Homeopathy, the elaborate placebo system, is having a rough time in 2011. While homeopathic products are deemed “safe and effective” by Health Canada’s Natural Health Products Directorate, the awareness that homeopathic products contain no active ingredients and have no medicinal effects is becoming more well known. Here’s a roundup of what’s happening worldwide:
Two class action lawsuits have been filed against homeopathy manufacturer Boiron. Boiron is being sued in California for fraud and unfair competition over their product Coldcalm. (A summary of the product can be found here). Here’s the case [PDF]. The intro summarizes the plaintiff’s argument:
Defendants are defrauding Californians by claiming that a tablet called “Children’s Coldcalm” pellets will provide relief from: sneezing, runny nose, nasal congestion, sinus pain, headaches, and sore throat.
These assertions would be welcomed by many if they were accurate, but the claims are absolutely false. The product is nothing more than a sugar tablet. Plaintiff brings this lawsuit to enjoin ongoing deceptions and to recover the profits generated by the false and misleading claims.
Boiron has attempted to quash this action, but that has been thrown out.
A second class action lawsuit has been filed against Boiron, this time for their product Oscilliococconium. The full document is here. Some highlights:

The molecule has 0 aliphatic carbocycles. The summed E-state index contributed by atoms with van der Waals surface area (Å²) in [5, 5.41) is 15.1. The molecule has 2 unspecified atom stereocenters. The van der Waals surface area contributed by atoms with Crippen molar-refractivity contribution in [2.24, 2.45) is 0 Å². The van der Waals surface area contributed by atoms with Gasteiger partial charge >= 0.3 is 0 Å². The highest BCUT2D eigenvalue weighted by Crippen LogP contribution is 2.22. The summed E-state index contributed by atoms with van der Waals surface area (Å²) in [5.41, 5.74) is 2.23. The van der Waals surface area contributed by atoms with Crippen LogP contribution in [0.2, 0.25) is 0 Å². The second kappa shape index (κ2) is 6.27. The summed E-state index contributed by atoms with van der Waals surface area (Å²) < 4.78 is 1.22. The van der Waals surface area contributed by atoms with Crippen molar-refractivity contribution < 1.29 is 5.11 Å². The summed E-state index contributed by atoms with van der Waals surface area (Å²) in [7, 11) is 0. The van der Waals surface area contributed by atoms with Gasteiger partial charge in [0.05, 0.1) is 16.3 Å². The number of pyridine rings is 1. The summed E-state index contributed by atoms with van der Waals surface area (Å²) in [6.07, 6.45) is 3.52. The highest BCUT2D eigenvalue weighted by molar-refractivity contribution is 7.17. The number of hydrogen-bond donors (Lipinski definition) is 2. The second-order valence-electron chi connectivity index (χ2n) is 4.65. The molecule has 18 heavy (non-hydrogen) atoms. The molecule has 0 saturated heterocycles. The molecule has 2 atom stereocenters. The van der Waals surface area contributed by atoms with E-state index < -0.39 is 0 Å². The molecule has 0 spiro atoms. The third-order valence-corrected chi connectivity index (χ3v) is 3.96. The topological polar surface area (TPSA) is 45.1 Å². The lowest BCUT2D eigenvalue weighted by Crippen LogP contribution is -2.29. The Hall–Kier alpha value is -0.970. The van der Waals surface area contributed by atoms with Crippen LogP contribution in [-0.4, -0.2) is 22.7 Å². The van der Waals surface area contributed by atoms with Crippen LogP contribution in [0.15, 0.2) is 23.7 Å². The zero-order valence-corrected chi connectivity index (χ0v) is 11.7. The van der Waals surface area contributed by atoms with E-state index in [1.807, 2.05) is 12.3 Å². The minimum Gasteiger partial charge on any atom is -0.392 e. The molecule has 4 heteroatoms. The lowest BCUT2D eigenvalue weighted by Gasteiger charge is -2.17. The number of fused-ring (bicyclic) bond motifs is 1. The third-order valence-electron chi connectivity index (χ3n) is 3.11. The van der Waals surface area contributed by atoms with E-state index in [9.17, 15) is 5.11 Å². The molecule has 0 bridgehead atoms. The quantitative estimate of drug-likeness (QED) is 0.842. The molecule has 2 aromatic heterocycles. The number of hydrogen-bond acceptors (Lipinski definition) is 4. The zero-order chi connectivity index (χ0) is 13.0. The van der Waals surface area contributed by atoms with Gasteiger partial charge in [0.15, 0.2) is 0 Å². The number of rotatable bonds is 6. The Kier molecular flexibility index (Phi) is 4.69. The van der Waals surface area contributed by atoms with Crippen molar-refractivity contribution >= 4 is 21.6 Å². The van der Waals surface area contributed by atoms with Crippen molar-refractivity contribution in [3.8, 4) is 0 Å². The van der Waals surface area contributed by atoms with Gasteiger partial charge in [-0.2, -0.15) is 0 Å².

From the advertising done by Defendants regarding Oscillo, it would appear to be the perfect product to combat the flu. According to Defendants, Oscillo will take care of the flu within 48 hours with no possibility of any side effects or drug interactions and without making the patient drowsy. … Unfortunately, Defendants fail to inform consumers of the truth regarding Oscillo and its purported active ingredient. The truth is that the listed active ingredient in Oscillo, Anas Barbariae Hepatis et Cordis Extractum, is neither active in combating the flu nor is it actually an ingredient in Oscillo. Anas Barbariae Hepatis et Cordis Extractum is a fancy way for Defendants to hide the truth from the general public. The truth being that Anas Barbariae Hepatis et Cordis Extractum is actually Muscovy Duck Liver and Heart.